In his fascinating new memoir/cookbook, Tastes Like Cuba, New York playwright Eduardo Machado describes a 2001 visit to the land of his birth, which his family had left 40 years earlier to escape the harsh policies of Castro’s new regime. In Havana’s El Vedado district he discovered Gladys’s House—a paladar, or privately owned dining establishment, illegal but tolerated. “Gladys made food that reminded me of my childhood more than anything I had ever eaten,” writes Machado, who’d been just eight when his family left. Machado recalls in the book that “Gladys ran her business out of a grand Art Deco villa that had been meticulously kept up over the years.” One night at dinner there Machado noticed a picture of an elegant woman dressed in 1950s fashions. When he asked Gladys who the person in the portrait was, she answered with a single sentence: “The lady who owned this house.”

The incident—along with Gladys’s cuisine and the intense memories it evoked—inspired The Cook, which explores the volumes of history and emotion hinted at in Gladys’s terse response. Premiered in 2003 at the Hispanic off-Broadway theater Intar (where Machado became artistic director in 2004), the richly flavored drama is now receiving its Chicago premiere at the Goodman in a fine staging highlighted by Karen Aldridge’s charismatic lead performance.

Machado’s heroine, also named Gladys, is the cook for a wealthy Cuban family during the dictatorship of Fulgencio Batista, whose corrupt regime in the 1950s threatened to turn the island into a “floating casino” and de facto American colony. When the play begins on December 31, 1958, Gladys—whose coffee-colored skin reflects her racially mixed background and subservient status—is preparing a magnificent baked Alaska with strawberry ice cream for a New Year’s Eve party being thrown by her fair-skinned mistress, Adria. But the clock is ticking toward more than a new year. When word arrives that Castro’s guerrillas are sweeping into Havana, Adria must flee, abandoning her guests, her servants, and her mansion. Certain that the revolution will be short-lived, Adria asks Gladys to take care of the house till she returns. Gladys—indebted to Adria’s family for her home and profession—pledges to do so.

Forty years pass. Gladys keeps control of the house because her husband, Carlos—once Adria’s chauffeur—rises to a powerful bureaucratic post in Castro’s government. She keeps control of the house because she stays true to Adria’s memory—just as Carlos stays true to Cuba’s socialist ideals despite economic hardship and political oppression. She keeps control of the house—but at a terrible emotional cost, for in order to stay true to her promise she must betray others and endure others’ betrayal. She keeps control of the house—and turns it into a popular paladar catering to American tourists, including Cuban expatriates. She keeps control of the house—and awaits Adria’s return.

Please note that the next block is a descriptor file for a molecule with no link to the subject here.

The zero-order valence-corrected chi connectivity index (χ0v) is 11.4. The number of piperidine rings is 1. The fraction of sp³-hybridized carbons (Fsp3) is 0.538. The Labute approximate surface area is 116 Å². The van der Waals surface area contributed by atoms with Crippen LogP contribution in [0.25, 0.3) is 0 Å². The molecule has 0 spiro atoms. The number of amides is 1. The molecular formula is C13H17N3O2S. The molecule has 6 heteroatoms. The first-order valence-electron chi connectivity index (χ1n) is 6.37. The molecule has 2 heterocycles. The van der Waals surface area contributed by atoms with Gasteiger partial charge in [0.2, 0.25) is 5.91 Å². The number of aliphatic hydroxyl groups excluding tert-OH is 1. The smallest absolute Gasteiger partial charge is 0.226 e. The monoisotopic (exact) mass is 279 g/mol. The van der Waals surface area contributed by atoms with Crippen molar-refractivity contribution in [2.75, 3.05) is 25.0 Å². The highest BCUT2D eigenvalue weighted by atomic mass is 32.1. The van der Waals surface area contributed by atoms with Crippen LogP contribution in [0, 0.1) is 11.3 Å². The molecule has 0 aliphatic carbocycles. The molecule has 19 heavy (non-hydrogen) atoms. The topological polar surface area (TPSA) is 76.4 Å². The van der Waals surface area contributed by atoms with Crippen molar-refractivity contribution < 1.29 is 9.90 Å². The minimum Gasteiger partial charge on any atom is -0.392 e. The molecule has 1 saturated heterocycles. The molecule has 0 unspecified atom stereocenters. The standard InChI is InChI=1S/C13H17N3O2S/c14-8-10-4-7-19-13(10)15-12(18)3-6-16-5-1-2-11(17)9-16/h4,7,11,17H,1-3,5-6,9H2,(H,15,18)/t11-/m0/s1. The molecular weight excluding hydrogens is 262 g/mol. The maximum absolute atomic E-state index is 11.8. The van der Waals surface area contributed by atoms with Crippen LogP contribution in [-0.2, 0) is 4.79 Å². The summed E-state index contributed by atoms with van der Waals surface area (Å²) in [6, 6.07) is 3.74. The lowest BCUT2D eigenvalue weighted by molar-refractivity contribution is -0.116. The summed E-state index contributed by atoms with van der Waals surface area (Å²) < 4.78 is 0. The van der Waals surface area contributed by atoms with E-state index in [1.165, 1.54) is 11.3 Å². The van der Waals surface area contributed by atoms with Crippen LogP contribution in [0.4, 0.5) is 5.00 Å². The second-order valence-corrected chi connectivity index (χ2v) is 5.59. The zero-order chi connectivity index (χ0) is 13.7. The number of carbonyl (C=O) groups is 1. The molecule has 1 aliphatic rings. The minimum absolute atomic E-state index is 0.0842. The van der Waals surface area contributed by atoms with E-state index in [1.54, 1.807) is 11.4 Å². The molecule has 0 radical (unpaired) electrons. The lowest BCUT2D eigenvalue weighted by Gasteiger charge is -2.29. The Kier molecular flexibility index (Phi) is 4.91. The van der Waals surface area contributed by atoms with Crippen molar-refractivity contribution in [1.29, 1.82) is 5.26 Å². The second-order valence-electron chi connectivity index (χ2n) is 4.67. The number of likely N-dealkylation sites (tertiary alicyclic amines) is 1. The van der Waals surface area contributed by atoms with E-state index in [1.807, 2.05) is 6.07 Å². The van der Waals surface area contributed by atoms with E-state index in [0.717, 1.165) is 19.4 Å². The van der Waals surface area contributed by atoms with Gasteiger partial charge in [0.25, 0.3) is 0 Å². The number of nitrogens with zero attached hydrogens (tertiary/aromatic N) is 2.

Gladys, of course, embodies the Cuban people, but in Aldridge’s subtly textured portrayal she’s human as well as iconic—and utterly convincing as she ages from 30 to 70. She’s feisty yet serious, sensual yet dignified, strong willed yet shyly vulnerable, controlling a deep feeling of loss with robust humor and a fierce, sometimes misguided sense of honor and duty. Director Henry Godinez’s excellent supporting cast includes Maricela Ochoa as pampered Adria, Edward F. Torres as macho Carlos, Monica Lopez as Carlos’s daughter by another woman, and Phillip James Brannon as Gladys’s cousin Julio—flamboyantly gay in a nation where “deviants” faced imprisonment or worse.

Designer Todd Rosenthal’s set re-creates the room where Gladys both rules as queen and labors as servant—a sprawling kitchen outfitted with the most modern amenities the 1950s have to offer, though in 1997 it’s a kitschy time capsule. The production also features Robert Christen’s lighting, Ana Kuzmanic’s costumes, and eloquent, evocative incidental music by Argentine-born guitarist Gustavo Leone.

Machado’s script—aided by snippets of recorded speeches by the likes of John Kennedy, Jimmy Carter, Ronald Reagan, Bill Clinton, and, of course, Castro—effectively fuses the personal and the political, using the characters and their conflicts to offer sometimes opposing views of Cuba and its relations with the United States. It acknowledges the flaws of Castro’s communist rule, including the government’s unequal distribution of once-private property and its vicious persecution of homosexuals. But it also reminds us of revolutionary goals at least partly achieved—in education and health care, the emancipation of women, racial equality—and of the cruel punishment America’s economic and political sanctions have inflicted on Cuba’s poor. Most important, this rousing play movingly and memorably honors the strength, spirit, and sacrifices of a divided people—the Cubans who left their homeland, the ones who stayed behind, and the children of both groups, heirs to a fragmented identity shaped by tragic circumstances. v